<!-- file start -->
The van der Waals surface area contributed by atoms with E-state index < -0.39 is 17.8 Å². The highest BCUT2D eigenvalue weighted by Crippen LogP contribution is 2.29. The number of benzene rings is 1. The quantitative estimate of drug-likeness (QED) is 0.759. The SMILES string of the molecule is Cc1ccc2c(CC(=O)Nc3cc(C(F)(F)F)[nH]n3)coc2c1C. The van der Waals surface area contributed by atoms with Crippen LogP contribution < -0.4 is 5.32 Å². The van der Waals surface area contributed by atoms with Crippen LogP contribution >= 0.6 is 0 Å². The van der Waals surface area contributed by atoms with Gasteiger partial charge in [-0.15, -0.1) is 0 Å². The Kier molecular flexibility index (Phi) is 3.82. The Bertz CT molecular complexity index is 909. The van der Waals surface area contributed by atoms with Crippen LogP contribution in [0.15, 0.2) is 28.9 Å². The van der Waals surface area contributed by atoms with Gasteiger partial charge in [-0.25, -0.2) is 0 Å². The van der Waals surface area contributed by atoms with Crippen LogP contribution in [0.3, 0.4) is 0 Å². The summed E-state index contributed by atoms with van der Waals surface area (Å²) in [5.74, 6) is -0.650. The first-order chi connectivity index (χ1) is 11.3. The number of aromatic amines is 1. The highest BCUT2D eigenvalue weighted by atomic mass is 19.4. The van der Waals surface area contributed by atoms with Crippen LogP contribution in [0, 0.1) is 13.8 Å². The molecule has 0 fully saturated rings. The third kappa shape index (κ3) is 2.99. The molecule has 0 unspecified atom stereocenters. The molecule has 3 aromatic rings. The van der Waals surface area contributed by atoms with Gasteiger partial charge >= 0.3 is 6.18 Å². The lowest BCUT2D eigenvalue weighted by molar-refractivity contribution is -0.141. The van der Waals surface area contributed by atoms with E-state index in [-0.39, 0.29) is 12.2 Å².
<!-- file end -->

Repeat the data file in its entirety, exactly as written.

The van der Waals surface area contributed by atoms with E-state index < -0.39 is 17.8 Å². The highest BCUT2D eigenvalue weighted by Crippen LogP contribution is 2.29. The number of benzene rings is 1. The quantitative estimate of drug-likeness (QED) is 0.759. The SMILES string of the molecule is Cc1ccc2c(CC(=O)Nc3cc(C(F)(F)F)[nH]n3)coc2c1C. The van der Waals surface area contributed by atoms with Crippen LogP contribution < -0.4 is 5.32 Å². The van der Waals surface area contributed by atoms with Crippen LogP contribution >= 0.6 is 0 Å². The van der Waals surface area contributed by atoms with Gasteiger partial charge in [-0.15, -0.1) is 0 Å². The Kier molecular flexibility index (Phi) is 3.82. The Bertz CT molecular complexity index is 909. The van der Waals surface area contributed by atoms with Crippen LogP contribution in [0.15, 0.2) is 28.9 Å². The van der Waals surface area contributed by atoms with Gasteiger partial charge in [-0.25, -0.2) is 0 Å². The van der Waals surface area contributed by atoms with Crippen LogP contribution in [0.3, 0.4) is 0 Å². The summed E-state index contributed by atoms with van der Waals surface area (Å²) in [5.74, 6) is -0.650. The first-order chi connectivity index (χ1) is 11.3. The number of aromatic amines is 1. The highest BCUT2D eigenvalue weighted by atomic mass is 19.4. The van der Waals surface area contributed by atoms with Crippen LogP contribution in [0, 0.1) is 13.8 Å². The molecule has 0 fully saturated rings. The third kappa shape index (κ3) is 2.99. The molecule has 0 unspecified atom stereocenters. The molecule has 3 aromatic rings. The van der Waals surface area contributed by atoms with Gasteiger partial charge >= 0.3 is 6.18 Å². The lowest BCUT2D eigenvalue weighted by molar-refractivity contribution is -0.141. The van der Waals surface area contributed by atoms with E-state index in [-0.39, 0.29) is 12.2 Å².